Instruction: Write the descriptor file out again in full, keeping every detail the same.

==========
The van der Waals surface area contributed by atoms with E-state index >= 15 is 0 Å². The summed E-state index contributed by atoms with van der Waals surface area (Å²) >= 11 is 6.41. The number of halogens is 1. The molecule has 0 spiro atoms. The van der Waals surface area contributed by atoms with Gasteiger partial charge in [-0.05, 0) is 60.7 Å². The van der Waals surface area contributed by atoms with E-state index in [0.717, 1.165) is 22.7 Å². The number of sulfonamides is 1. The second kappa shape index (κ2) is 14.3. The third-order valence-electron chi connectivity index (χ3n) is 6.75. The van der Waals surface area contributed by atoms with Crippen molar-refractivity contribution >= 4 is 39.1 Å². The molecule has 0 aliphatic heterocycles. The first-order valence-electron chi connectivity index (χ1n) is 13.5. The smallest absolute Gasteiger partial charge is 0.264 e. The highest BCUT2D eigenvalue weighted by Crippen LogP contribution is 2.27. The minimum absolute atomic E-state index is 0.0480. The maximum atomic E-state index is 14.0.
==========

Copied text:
The van der Waals surface area contributed by atoms with E-state index >= 15 is 0 Å². The summed E-state index contributed by atoms with van der Waals surface area (Å²) >= 11 is 6.41. The number of halogens is 1. The molecule has 0 spiro atoms. The van der Waals surface area contributed by atoms with Gasteiger partial charge in [-0.05, 0) is 60.7 Å². The van der Waals surface area contributed by atoms with E-state index in [0.717, 1.165) is 22.7 Å². The number of sulfonamides is 1. The second kappa shape index (κ2) is 14.3. The third-order valence-electron chi connectivity index (χ3n) is 6.75. The van der Waals surface area contributed by atoms with Crippen molar-refractivity contribution >= 4 is 39.1 Å². The molecule has 0 aliphatic heterocycles. The first-order valence-electron chi connectivity index (χ1n) is 13.5. The smallest absolute Gasteiger partial charge is 0.264 e. The highest BCUT2D eigenvalue weighted by Crippen LogP contribution is 2.27. The minimum absolute atomic E-state index is 0.0480. The maximum atomic E-state index is 14.0.